TLDR: the market in ghana is far smaller making it a not-so-viable tech venture for investors compared to markets like Nigeria and Kenya.
Whenever a decision has to be made, to part with money, it always comes down to one thing - Economics. And more so especially for business.
That is the big picture. Now economics will determine, if it makes financial sense to part with the monies. Mind you investors are not doing it out of the goodness of their heart. They want a return.
The difference between local and foreign investors is that, for local investors, the risk of turning their monies around in other markets, especially FMCG [Fast-moving consumer goods] is way lower than investing it in a startup.
Compare the number of FMCGs that spring up each day to the number of exit you have for startups in Ghana. For foreign investors the risk scheme is different, because they have a much bigger pool and distributing the risk evenly among other start ups minimizes loss, especially if one of the investment yields, unlike the smaller pool of local investors.
Now that we know that investment is about profitability, the next question is, what is the potential profitability of a product/company/local startup?
We do well to predict that. Just because a founder comes on to show you a graph and show you some hockey stick growth, it doesn’t mean anything. In fact they are all lies. I know because I used to do them. Investors also know that they are all lies but the idea is not what those numbers are.
The numbers are about 2 main things, namely, how you think about the numbers and how well you are executing. Are you making realistic assumptions. Making a realistic assumption is about how grounded you are in reality. What your historically numbers are is about how committed you are to hitting the ground and doing to work and not jumping from investor to investor and conference to conference while your business suffers.
And before I even go on to explain markets, let me say this, no matter how brilliant your idea/execution/numbers if the market is not big enough there is no way, you are getting an investment.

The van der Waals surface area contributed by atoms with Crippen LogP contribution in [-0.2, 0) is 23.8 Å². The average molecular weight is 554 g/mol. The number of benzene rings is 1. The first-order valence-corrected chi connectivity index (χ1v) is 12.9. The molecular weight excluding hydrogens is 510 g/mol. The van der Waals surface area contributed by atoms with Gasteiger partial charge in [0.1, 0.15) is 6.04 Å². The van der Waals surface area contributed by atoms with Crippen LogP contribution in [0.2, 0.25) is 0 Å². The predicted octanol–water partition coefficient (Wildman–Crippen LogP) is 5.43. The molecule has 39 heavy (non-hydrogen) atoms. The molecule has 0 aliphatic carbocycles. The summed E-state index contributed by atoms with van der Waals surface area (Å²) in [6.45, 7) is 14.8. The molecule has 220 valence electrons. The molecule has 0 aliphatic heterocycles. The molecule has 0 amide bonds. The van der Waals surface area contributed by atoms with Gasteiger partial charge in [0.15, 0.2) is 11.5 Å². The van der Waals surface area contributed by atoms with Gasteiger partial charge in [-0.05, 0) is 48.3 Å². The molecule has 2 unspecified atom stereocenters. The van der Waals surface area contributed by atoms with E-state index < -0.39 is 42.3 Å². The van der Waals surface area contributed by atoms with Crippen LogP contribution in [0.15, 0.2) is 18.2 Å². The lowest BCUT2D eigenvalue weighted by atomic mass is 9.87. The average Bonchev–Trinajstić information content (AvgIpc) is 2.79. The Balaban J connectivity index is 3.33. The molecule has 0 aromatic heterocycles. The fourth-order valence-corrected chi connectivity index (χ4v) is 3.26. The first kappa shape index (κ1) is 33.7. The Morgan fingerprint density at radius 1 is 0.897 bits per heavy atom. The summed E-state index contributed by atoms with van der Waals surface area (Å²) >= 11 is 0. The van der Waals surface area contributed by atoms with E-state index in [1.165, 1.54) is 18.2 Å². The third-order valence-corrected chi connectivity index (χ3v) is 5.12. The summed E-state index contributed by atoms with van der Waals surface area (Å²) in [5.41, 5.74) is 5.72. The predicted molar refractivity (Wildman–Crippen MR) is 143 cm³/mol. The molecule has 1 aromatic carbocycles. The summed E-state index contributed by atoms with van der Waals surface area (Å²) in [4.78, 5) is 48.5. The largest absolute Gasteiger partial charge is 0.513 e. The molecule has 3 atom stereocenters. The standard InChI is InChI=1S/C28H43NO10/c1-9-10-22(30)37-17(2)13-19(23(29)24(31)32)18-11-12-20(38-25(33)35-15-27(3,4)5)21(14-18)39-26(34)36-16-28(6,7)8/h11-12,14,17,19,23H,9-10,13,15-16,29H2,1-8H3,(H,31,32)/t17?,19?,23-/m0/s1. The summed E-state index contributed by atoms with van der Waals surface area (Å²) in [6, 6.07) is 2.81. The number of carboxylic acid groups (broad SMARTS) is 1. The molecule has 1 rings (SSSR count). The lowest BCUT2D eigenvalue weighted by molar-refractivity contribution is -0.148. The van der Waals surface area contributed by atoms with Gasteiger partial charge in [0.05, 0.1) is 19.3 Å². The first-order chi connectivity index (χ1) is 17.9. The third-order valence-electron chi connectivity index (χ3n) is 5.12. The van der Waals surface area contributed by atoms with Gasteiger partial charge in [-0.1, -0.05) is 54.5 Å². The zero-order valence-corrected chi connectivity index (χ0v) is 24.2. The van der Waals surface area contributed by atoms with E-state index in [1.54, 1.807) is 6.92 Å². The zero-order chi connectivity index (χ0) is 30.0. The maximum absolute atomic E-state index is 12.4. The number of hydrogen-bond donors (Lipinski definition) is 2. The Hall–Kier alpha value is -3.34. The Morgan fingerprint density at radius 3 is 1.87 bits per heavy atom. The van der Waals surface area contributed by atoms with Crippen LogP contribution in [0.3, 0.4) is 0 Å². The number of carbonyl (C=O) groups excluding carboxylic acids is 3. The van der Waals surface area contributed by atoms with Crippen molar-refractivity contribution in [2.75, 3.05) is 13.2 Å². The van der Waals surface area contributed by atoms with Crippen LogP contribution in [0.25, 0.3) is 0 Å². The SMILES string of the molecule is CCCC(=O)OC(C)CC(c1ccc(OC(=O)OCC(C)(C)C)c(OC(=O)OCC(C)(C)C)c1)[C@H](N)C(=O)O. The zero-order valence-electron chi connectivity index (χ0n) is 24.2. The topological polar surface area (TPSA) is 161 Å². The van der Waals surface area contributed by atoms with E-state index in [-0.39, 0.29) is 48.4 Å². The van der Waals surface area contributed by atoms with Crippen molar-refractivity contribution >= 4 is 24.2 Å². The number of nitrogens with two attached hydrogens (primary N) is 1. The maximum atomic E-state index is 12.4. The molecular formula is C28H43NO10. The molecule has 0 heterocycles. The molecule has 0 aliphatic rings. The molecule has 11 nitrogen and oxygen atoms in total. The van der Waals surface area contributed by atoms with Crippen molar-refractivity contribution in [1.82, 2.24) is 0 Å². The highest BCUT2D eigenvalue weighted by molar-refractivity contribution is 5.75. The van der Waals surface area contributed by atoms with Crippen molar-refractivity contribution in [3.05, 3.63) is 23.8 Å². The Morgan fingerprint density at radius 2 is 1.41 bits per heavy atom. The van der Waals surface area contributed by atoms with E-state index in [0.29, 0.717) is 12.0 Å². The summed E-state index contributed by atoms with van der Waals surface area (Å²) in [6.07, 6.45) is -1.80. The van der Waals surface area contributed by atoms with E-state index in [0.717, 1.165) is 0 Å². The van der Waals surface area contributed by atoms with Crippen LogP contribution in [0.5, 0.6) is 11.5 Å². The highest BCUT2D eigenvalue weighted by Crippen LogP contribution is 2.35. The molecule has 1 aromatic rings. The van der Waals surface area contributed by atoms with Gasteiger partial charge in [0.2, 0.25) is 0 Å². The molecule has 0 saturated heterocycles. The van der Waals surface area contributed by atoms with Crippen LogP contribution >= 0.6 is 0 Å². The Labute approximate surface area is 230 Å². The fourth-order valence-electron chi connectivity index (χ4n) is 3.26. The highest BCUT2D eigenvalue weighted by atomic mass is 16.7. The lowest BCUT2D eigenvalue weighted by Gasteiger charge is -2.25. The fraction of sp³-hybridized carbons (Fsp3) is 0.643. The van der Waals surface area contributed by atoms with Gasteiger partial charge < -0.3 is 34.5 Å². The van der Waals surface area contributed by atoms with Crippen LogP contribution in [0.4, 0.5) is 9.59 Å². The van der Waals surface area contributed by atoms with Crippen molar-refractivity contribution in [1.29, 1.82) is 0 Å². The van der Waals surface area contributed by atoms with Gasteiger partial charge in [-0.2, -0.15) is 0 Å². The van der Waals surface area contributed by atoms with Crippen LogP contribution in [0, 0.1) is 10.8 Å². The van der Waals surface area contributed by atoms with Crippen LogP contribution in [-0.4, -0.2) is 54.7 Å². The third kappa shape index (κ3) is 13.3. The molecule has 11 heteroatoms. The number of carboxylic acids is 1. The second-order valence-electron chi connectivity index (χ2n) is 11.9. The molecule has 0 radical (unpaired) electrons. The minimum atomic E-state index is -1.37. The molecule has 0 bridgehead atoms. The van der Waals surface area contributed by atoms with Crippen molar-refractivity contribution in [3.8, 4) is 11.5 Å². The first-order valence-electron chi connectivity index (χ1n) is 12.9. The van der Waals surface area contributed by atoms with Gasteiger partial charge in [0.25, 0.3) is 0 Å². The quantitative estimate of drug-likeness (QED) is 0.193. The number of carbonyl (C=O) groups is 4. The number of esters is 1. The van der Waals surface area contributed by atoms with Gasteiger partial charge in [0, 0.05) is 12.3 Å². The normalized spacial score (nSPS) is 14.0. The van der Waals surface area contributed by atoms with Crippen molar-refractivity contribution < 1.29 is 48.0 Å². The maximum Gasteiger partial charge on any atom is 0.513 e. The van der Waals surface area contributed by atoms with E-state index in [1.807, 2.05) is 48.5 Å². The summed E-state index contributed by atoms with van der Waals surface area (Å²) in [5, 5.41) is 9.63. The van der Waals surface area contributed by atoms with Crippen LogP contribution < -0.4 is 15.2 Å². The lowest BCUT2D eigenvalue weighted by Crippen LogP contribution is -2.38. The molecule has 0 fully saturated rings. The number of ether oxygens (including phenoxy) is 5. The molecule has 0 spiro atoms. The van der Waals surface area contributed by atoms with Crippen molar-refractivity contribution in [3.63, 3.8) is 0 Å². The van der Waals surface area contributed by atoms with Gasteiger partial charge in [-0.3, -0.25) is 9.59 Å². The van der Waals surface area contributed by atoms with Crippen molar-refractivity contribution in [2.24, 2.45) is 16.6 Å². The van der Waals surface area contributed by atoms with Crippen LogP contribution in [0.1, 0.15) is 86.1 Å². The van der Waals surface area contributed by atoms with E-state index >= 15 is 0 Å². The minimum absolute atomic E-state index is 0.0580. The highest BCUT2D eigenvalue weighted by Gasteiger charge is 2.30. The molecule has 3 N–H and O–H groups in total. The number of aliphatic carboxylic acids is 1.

The market determines what the entire potential success of a business can be. Let me give you 2 examples using Ghana and Nigeria.
The average investor wants to make at least 10x their investment, your ability to do that is what makes you a viable investment. Keeping this at the back of you head lets continue.
The population of Ghana is 30 million. There are two types of internet users. Heavy users, ie. people who buy more than 25 MB a week and lite users, people who buy less than 25 MB a week. (This group of people, the reason they buy the less than 25 MB is so that their Facebook and WhatsApp will work)
Heavy users in Ghana are not more than 2 million based on the numbers I have seen from MTN (I used to work with them). So the true ceiling to growth of a tech business in Ghana alone cannot be more than that. a business will always capture a percentage. That is why the most successful app business in ghana cannot cross more than 150 million downloads. (Express pay, Slide pay, etc)
Let’s just say you capture 10% of the entire market, that is 200,000 people. That is when you have achieved peak growth. Now lets say a further 20% of these are paying users/customers. That brings your paying customers to 40,000. Now if all 40,000 pay 1 Cedi a month to use your service, that is 480,000 GHC a year, ie roughly 87,000 dollars.
Mind you, that is for 1 year and these numbers are optimistic. How do you justify taking $500,000 in funding to make $87k a year? Not to talk about the monies that goes into operations. Even if you save 50% of your monies it will take you 11 years to make your initial investment back not to talk about the 10x return an investor wants. Investors dont want a payout, they want an exit.
Using the same logic let’s start with their population: 190 million. Using the trickle down economics above, we realize, by the virtue of their population which is 6x that of Ghana, all their figures will jump 6x, its potential revenue of $500K in for 1 year. You see where this is going, don’t you?
Apply diminishing returns to the cost of ops to all of this and you get a true picture.
Bear in mind, this a gross oversimplification of the subject. and the numbers are much worse than put forth.
End of Message